I’m standing on Convention Center Boulevard at the foot of Canal Street talking to a Michigan National Guardsman about the state of the shattered city, the water displacement capacity of his unit’s vehicles, and how long he’ll be deployed. A cop back in his small hometown, he’s shaken by what he’s seen in New Orleans, and he’s curious about me. I brace for some hostility once he finds out I’m “media,” but it’s not forthcoming. What is forthcoming is, well, respect — the kind of wary respect you give to someone who is entirely deranged.
“I don’t go anywhere without this,” he tells me, patting the loaded M-16 rifle cradled in his arm. “You guys just run around with notepads and pens - you’re all fucking crazy.” He seems genuinely astounded that journalists choose to rush headlong into war zones and natural disaster sites without the backing of heavy weaponry and all the protection the government can offer.
He has a point.
The night before: Another reporter and I are at Audubon Park past curfew, conversing by flashlight with a group of Oklahoma National Guardsman. One has a brother-in-law who’s an AP reporter in Dallas, and he asks if we know him. No such luck. The First Sergeant, a burly man wearing sandals and smoking a cigarette, broods about the ongoing looting in the city, then spirals off on an extended rant about his conviction that the media is consciously working to blame the president for the lack of response to the hurricane; it was Governor Blanco who should have called in the Guard sooner, he says. This, of course, is the battle that has been raging for a week or so now, but he didn’t care. He felt that the media was doing a bad job and he was letting us know. He recounted a conversation he had a few days before with his eight-year-old son who had seen the images of troopers and reporters (wearing masks against the stench) out on search-and-rescue boats. “Daddy,” the child asked, “why are the media wearing masks?” “Son,” replied the sergeant, “it’s because they’re the media.”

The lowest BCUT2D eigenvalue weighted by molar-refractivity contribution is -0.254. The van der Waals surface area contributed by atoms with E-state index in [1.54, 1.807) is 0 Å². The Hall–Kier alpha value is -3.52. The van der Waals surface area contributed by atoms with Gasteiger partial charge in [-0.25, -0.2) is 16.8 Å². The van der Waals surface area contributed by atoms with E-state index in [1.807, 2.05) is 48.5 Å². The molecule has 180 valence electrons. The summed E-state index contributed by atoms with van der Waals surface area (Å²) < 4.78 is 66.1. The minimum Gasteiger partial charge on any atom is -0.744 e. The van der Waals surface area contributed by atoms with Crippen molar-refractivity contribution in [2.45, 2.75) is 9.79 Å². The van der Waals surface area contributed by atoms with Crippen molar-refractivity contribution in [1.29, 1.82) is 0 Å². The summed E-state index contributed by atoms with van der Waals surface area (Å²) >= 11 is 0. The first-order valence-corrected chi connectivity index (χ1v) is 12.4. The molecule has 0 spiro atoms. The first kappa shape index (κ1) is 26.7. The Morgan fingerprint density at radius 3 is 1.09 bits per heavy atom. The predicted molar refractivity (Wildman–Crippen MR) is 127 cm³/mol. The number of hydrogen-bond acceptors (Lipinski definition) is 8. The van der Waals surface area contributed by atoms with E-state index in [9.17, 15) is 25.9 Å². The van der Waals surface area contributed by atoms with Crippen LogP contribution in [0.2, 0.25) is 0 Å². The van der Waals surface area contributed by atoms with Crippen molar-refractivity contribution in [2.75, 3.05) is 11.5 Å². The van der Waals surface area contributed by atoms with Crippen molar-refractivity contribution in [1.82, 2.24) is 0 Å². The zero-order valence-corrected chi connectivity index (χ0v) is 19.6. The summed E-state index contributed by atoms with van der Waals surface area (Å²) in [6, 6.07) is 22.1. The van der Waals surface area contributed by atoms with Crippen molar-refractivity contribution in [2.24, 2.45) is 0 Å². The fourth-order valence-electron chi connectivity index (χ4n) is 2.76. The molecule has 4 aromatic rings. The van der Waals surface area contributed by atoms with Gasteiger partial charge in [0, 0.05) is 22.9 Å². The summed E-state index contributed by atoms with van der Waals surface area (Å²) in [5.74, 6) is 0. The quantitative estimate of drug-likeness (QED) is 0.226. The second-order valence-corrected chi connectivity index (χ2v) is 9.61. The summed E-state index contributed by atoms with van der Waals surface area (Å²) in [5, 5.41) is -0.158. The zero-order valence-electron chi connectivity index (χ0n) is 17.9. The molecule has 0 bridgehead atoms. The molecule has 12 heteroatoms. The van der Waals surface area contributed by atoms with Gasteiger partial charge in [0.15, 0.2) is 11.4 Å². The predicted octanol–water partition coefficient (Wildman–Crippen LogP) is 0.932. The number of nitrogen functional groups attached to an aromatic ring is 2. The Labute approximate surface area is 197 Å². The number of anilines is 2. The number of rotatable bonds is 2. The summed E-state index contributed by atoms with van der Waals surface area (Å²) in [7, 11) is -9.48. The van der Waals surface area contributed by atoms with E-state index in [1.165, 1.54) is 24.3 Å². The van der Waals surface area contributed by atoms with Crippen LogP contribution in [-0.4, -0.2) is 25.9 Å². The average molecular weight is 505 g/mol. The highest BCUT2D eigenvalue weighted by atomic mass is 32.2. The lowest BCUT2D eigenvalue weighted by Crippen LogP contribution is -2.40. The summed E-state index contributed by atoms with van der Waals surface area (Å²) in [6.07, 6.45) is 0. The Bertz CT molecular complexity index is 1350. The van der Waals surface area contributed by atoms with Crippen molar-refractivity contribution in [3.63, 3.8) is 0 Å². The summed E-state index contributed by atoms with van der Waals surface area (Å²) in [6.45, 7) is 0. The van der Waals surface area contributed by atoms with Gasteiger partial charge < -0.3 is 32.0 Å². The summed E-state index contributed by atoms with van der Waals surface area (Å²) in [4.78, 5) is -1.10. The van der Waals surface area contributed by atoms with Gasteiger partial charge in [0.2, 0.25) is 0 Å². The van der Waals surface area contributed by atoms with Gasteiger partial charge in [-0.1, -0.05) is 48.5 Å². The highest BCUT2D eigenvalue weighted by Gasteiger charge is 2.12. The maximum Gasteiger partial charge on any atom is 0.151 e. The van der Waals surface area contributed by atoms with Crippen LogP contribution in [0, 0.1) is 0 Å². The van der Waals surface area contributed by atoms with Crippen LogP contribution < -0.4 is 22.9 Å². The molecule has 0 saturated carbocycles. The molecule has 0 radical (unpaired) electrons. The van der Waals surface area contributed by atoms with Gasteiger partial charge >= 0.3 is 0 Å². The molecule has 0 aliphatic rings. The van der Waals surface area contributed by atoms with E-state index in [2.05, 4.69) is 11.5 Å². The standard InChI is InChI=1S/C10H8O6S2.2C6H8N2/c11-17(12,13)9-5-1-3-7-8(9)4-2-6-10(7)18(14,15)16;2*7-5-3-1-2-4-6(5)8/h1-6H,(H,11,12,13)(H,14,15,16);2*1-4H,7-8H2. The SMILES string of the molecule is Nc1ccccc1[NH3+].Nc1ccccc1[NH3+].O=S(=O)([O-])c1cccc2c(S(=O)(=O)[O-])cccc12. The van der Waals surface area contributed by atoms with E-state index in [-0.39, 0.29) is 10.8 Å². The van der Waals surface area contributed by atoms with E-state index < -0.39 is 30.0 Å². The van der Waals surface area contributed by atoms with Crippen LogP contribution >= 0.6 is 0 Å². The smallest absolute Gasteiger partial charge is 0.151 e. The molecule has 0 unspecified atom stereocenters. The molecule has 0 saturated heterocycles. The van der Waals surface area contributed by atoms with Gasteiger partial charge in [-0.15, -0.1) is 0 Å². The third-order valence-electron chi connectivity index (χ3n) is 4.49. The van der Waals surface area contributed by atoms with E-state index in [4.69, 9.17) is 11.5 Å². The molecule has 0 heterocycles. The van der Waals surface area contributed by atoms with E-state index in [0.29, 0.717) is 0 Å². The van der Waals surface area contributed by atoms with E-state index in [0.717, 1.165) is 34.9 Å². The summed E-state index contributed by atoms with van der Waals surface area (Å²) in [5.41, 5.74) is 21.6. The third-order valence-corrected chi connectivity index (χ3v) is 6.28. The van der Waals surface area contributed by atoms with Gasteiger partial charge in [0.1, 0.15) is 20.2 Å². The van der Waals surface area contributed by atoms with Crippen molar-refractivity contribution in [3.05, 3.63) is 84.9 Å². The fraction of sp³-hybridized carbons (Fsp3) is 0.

He gives us a hard stare, but then shows us how to get where we’re going, and offers to let us bivouac with his group until morning, since the streets are dangerous. We decline, and with a round of handshakes, the gift of a couple MRE’s and an offer to have us come back and ride with them the next day, we’re gone.
The staging area at Harrah’s casino is heavy with the smell of grilling burgers and gasoline, and the smoke from the grill combined with the heat make for a sweaty mix. Some group has set up a series of long tables where they serve hamburgers, beans, water and soda for free to the military, rescues workers and the media. I’m eating a burger and watching Black Hawks land about a block away on the riverfront when I spot 60 Minutes’ Ed Bradley milling about in a loud yellow shirt and khaki pants, his famous earring dangling from his ear. I can tell some of the soldiers get a real kick out of this, and a few walk up to him and shake his hand, which he seems to dismiss with a weak smile.
A little later I see MSNBC’s Rita Cosby walking around in a long-sleeved khaki jacket — the kind that transmits the message “I’m a working journalist, on assignment.” A few minutes later, Ann Curry shows up, again in a khaki vest and long-sleeved shirt. Am I the only one who realizes that it’s 95 degrees? And how do they look so fresh, clean and relaxed? Then I remember — unlike Cosby and Curry, and indeed all the television people here who have comfortable lodgings, I slept in a car the night before and haven’t showered in two days.